According to a survey taken by CareerBuilder in June of more than 2,600 hiring managers, 45% of employers use social networking sites to research job candidates.
These results shouldn’t come as a surprise to any recent grad, among the first generation of young professionals to grow up with online net
working. It’s an excellent way to keep track of who you know. But there’s a catch – social media, while an excellent networking tool, creates a level of transparency that can potentially damage your reputation and cut your employment or job search short.
This whole ‘things NOT to put on Facebook’ idea is hardly new, but for recent graduates used to the free-wheeling party atmosphere of college, cleaning up online is an important and often overlooked step in successfully assimilating into the ‘working world’.
Take for instance Kimberly Swann, the UK teen fired from her job this past spring for posting a series of comments expressing her apparent dissatisfaction with her employer on Facebook. And she’s not the only one caught the victim of an increasingly transparent social sphere. Check out Kevin, a stylish intern whose Halloween ‘personal day’ landed him a front-and-center photo in a company email:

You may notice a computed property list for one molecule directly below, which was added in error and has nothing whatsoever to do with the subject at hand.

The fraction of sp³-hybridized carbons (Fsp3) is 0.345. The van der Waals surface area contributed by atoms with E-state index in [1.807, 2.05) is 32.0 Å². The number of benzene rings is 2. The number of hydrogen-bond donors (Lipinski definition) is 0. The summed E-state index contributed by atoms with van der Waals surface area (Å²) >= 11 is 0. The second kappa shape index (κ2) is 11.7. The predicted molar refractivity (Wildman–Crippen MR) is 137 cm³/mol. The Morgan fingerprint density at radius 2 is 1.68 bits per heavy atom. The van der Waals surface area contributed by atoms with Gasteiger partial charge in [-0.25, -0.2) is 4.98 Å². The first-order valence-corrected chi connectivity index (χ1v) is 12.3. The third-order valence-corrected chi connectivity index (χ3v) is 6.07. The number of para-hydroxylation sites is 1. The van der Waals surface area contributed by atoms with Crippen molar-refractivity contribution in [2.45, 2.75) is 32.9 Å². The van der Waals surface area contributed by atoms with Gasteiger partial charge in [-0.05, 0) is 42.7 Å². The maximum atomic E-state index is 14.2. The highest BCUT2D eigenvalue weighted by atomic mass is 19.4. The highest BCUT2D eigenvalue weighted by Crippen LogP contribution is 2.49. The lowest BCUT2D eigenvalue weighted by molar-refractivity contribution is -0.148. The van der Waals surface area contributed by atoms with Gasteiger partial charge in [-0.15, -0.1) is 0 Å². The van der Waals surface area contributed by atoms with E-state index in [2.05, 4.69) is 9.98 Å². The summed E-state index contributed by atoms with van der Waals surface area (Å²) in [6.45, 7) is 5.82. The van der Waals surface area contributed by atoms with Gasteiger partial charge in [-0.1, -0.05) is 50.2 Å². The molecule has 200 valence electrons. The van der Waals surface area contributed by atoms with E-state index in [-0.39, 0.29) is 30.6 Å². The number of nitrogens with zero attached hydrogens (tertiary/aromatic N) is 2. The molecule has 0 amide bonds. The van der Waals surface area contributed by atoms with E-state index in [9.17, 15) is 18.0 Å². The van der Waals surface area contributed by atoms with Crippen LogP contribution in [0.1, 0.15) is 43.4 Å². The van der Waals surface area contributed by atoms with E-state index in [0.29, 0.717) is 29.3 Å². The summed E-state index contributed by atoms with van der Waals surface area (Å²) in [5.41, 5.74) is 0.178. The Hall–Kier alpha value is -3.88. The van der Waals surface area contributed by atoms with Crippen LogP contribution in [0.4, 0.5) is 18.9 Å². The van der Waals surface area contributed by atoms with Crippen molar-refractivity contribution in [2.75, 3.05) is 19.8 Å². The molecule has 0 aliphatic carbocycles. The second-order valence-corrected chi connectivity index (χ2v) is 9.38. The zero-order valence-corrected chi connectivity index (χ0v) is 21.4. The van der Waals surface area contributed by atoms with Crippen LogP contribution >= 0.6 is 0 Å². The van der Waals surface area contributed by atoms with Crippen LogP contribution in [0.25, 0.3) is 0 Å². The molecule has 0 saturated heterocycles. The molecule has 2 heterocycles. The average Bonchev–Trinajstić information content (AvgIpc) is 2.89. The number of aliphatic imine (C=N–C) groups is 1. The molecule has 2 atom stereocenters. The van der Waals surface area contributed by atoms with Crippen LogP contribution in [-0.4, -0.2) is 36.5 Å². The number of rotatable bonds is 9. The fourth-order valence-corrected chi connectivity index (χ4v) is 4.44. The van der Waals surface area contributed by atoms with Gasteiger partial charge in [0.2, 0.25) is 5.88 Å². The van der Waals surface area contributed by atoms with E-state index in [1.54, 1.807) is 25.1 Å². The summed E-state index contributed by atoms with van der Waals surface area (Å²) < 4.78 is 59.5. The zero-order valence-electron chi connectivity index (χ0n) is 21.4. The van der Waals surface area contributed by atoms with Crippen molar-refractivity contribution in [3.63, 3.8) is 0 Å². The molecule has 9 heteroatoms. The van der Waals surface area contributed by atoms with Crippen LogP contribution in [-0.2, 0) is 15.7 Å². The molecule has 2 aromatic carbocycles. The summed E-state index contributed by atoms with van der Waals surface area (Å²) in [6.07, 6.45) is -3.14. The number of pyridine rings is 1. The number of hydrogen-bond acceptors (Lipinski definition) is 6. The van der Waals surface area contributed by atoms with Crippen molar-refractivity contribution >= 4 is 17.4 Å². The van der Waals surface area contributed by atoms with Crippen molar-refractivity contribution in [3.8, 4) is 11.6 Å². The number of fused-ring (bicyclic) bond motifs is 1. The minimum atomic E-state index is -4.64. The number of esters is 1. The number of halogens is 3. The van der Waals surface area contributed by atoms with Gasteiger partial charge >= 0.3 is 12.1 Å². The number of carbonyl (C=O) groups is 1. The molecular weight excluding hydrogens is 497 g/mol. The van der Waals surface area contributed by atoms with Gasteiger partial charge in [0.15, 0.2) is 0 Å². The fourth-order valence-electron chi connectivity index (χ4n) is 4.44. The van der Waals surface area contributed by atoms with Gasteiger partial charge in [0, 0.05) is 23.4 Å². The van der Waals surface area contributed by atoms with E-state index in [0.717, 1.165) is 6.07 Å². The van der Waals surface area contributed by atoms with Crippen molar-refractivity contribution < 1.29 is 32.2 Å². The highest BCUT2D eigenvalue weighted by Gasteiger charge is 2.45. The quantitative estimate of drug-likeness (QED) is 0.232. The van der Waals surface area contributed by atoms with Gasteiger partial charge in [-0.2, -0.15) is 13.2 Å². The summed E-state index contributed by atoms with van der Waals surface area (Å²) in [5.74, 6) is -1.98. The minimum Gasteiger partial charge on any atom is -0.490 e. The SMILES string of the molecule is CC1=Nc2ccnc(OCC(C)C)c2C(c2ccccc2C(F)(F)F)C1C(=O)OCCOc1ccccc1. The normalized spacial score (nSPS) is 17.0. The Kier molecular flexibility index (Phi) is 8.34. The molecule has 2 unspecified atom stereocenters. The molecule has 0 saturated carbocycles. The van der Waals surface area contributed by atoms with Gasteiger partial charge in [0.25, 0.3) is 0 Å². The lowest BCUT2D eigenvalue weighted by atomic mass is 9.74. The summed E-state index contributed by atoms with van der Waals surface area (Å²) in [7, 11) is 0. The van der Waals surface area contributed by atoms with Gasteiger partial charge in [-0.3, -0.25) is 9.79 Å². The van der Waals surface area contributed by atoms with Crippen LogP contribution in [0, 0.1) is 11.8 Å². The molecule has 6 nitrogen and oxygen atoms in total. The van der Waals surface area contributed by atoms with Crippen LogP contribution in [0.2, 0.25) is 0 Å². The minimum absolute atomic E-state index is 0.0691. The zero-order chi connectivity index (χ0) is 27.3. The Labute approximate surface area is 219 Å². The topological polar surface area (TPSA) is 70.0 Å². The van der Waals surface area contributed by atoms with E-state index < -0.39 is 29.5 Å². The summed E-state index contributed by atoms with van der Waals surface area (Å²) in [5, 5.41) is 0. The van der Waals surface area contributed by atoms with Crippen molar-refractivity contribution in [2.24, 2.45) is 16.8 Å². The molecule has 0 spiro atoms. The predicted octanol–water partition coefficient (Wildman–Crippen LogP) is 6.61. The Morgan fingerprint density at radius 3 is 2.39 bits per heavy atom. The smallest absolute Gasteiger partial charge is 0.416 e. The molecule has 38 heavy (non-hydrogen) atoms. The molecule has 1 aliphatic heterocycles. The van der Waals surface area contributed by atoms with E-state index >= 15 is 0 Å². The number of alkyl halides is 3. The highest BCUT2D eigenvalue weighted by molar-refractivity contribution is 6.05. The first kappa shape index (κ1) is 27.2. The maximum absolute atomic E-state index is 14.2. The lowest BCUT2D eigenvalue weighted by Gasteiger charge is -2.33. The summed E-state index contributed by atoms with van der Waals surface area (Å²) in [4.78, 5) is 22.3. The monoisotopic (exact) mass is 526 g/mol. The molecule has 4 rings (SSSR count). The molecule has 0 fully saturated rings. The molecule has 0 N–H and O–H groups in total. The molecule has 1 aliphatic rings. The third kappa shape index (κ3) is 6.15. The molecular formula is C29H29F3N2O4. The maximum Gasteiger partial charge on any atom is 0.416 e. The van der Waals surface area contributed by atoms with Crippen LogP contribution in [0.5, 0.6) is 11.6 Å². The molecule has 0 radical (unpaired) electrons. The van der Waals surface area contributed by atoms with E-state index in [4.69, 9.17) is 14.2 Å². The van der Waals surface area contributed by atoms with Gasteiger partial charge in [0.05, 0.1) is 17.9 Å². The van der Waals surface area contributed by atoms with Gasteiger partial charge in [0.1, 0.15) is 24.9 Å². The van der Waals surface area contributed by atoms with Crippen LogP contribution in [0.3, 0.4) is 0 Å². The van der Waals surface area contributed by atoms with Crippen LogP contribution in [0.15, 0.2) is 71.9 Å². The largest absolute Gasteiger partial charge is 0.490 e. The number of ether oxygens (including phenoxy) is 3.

So what can you do to make sure you’re not the next Kimberly or Kevin?
The number one reason cited by employers that caused them not to hire candidates researched online was provocative or inappropriate photographs or information. With all its photo and comment sharing capabilities, Facebook is prime real estate for all kinds of damaging material.
Twitter is an entirely different beast than sites like Facebook or MySpace. Sure, only 7% of employers cited following potential job applicants as a method of screening – but the danger is still out there even if no one but your closest friends are following you. Twitter is an openly searchable, fast-paced and often mobile online environment used for quick status updates that describe where you are or what you’re thinking at the time of the post. The nature of twitter lends itself to a few very different rules than Facebook.
A great example of ‘Things Your Boss Does Not Need to Know’:
Here at Doostang we actually think this is an excellent idea, but depending on your industry, your employer may not be as easily amused.
It will be interesting to see the repercussions of the internet age in years to come when all of our social media-savvy college kids and young professionals grow up and become hot shot CEO’s and hiring managers. Like we said, the internet never forgets, so get your stuff together now and hopefully prevent any of those embarrassing remarks or photos from showing up later in life when the stakes are a lot higher.
Good luck, and TGIF!
The @doostang Team